NASA Hubble Space Telescope Images (via Hubble Heritage)
Galaxies of the NGC 7771 group:
NGC 7771: the edge-on spiral near center
NGC 7769: face-on spiral to the right of center
ESO - eso0755a
The Tinker Bell Triplet
Using ESO’s Very Large Telescope, an international team of astronomers has discovered a stunning rare case of a triple merger of galaxies. This system, which astronomers have dubbed ‘The Bird’ - although it also bears resemblance with a cosmic Tinker Bell - is composed of two massive spiral galaxies and a third irregular galaxy.
In this image, a 30-min VLT/NACO K-band exposure has been combined with archive HST/ACS B and I-band images to produce a three-colour image of the ‘Bird’ interacting galaxy system. The NACO image has allowed astronomers to not only see the two previously known galaxies, but to identify a third, clearly separate component, an irregular, yet fairly massive galaxy that seems to form stars at a frantic rate.
NGC 4038 and NGC 4039, better known as the Antennae galaxy, located over 70 million light years. The nuclei of both galaxies are joining to form a giant spiral galaxy. The object got its name from its two long stream of stars which resemble the antennae of insects.
A Messier Object is an astronomical object first described by the great French astronomer Charles Messier in 1771. An insatiable comet hunter, Messier began his catalog of objects that were neither stars nor comets as a way of accounting for them and subsequently avoiding them as he searched for comets. With the help of his assistant Pierre Méchain, the first edition of the Catalogue des Nébuleuses et des Amas d’Étoiles (Catalogue of Nebulae and Star Clusters) contained 45 objects, mostly nebulae, galaxies and star clusters. According to Messier, who was waiting for the return of Halley’s Comet:
What caused me to undertake the catalog was the nebula I discovered above the southern horn of Taurus on September 12, 1758, whilst observing the comet of that year. This nebula had such a resemblance to a comet in its form and brightness that I endeavored to find others, so that astronomers would no more confuse these same nebulae with comets just beginning to appear.
Messier’s final publication included 103 objects, but the catalog was added to as recently as 1966, almost 200 years after his original publication! Today the catalog contains 110 objects and many objects are still referred to by their Messier number.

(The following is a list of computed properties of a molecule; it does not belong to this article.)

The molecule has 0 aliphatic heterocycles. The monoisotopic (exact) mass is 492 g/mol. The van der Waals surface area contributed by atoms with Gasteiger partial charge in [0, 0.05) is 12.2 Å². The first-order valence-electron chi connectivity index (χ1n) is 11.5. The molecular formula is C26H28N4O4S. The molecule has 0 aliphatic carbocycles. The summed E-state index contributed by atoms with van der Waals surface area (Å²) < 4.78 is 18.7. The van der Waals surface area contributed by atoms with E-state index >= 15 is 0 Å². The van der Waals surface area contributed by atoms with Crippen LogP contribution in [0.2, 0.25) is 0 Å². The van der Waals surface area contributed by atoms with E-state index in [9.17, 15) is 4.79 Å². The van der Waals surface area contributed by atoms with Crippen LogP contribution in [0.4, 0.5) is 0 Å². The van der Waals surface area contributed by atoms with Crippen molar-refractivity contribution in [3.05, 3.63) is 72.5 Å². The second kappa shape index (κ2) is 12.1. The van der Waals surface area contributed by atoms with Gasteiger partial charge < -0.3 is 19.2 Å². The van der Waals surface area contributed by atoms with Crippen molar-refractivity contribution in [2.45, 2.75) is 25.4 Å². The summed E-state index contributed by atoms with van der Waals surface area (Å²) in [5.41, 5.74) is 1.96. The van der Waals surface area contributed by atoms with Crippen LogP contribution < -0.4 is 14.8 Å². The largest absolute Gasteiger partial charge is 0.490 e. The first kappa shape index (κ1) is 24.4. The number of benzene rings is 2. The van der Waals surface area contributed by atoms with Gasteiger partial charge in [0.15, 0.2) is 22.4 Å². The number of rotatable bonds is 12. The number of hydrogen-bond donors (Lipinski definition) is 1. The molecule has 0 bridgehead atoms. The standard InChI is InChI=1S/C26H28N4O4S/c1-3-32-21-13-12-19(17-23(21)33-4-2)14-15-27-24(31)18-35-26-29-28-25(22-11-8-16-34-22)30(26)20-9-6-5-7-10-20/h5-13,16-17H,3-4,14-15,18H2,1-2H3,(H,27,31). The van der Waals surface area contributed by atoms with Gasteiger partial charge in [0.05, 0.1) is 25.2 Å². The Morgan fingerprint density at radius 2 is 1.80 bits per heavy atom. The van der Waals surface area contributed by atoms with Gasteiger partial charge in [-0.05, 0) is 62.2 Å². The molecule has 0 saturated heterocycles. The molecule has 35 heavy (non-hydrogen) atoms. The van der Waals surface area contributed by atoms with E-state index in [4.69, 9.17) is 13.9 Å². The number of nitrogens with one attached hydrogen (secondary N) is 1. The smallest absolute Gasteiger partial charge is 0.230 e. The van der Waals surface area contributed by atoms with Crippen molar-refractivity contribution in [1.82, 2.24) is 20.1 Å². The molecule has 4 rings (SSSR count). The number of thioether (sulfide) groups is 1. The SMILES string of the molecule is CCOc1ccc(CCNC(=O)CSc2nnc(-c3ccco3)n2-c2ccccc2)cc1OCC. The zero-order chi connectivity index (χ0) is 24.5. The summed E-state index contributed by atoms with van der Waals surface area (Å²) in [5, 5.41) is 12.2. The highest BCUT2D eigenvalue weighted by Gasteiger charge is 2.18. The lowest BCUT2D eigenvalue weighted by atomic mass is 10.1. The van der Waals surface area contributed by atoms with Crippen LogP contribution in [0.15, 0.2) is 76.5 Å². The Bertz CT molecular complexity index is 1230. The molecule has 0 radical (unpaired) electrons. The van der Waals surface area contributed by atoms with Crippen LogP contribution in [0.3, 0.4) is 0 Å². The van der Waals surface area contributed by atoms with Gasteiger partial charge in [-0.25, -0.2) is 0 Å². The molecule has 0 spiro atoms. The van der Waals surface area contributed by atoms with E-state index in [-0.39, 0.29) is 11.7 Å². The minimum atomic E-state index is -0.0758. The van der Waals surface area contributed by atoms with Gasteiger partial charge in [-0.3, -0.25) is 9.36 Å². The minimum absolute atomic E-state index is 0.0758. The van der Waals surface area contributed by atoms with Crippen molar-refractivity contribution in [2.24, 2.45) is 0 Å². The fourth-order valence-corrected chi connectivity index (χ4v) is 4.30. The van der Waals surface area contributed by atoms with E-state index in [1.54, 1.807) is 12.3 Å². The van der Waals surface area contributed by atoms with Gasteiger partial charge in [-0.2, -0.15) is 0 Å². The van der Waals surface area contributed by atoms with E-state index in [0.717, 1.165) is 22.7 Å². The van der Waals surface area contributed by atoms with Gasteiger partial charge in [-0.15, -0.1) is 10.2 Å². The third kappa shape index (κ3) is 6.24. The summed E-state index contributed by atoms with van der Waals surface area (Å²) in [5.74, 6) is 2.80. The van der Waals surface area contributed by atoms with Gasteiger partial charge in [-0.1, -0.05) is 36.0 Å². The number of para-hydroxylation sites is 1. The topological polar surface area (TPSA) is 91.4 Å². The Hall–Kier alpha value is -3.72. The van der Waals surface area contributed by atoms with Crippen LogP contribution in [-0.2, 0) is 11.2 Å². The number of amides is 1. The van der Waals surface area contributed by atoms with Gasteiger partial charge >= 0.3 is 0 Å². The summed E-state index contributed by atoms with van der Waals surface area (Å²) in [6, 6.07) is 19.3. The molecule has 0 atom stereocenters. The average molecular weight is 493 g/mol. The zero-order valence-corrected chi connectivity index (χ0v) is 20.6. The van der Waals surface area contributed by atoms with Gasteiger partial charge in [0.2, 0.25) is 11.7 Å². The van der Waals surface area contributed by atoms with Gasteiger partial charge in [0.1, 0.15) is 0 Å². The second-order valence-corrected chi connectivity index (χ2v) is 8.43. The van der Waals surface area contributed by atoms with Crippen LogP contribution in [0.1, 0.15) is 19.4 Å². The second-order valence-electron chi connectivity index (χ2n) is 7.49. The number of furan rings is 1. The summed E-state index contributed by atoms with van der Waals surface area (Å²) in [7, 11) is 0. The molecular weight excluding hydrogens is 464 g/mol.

All images in the public domain, courtesy NASA.
One of our favorite photos from 2011: Colliding galaxies form exclamation point in space! The collision provides a model for how the Milky Way and Andromeda galaxies will merge billions of years from now.
Hubble Pinpoints Farthest Protocluster of Galaxies Ever Seen (by NASA Goddard Photo and Video)
A clash among members of a famous galaxy quintet reveals an assortment of stars across a wide color range, from young blue stars to aging red stars.
This portrait of Stephan’s Quintet, also known as Hickson Compact Group 92, was taken by the new Wide Field Camera 3. Stephan’s Quintet, as the name implies, is a group of five galaxies. The name, however, is a bit of a misnomer. Studies have shown that group member NGC 7320, at upper left, is actually a foreground galaxy about seven times closer to Earth than the rest of the group.
Image and caption: NASA, ESA, and the Hubble SM4 ERO Team
The Perseus Cluster of Galaxies
Credit & Copyright: Jean-Charles Cuillandre (CFHT) & Giovanni Anselmi (Coelum Astronomia)
First galaxies were born much earlier than expected
The giant cluster of elliptical galaxies in the center of this image contains so much dark matter mass that its gravitational field bends light. This means that for distant galaxies in the background, the cluster acts as a magnifying glass, bending and concentrating the distant object’s light towards Hubble. These gravitational lenses are one tool astronomers can use to extend Hubble’s vision beyond what it would normally be capable of seeing.
When Galaxies Collide
This interacting pair of galaxies is included in Arp’s catalog of peculiar galaxies as number 148. Arp 148 is the staggering aftermath of an encounter between two galaxies, resulting in a ring-shaped galaxy and a long-tailed companion.
The collision between the two parent galaxies produced a shockwave effect that first drew matter into the center and then caused it to propagate outwards in a ring. The elongated companion perpendicular to the ring suggests that Arp 148 is a unique snapshot of an ongoing collision.
Infrared observations reveal a strong obscuration region that appears as a dark dust lane across the nucleus in optical light. Arp 148 is nicknamed Mayall’s object and is located in the constellation of Ursa Major, the Great Bear, approximately 500 million light-years away.
The Firecracker (or Fireworks) Galaxy
Copyright: Ted Wolfe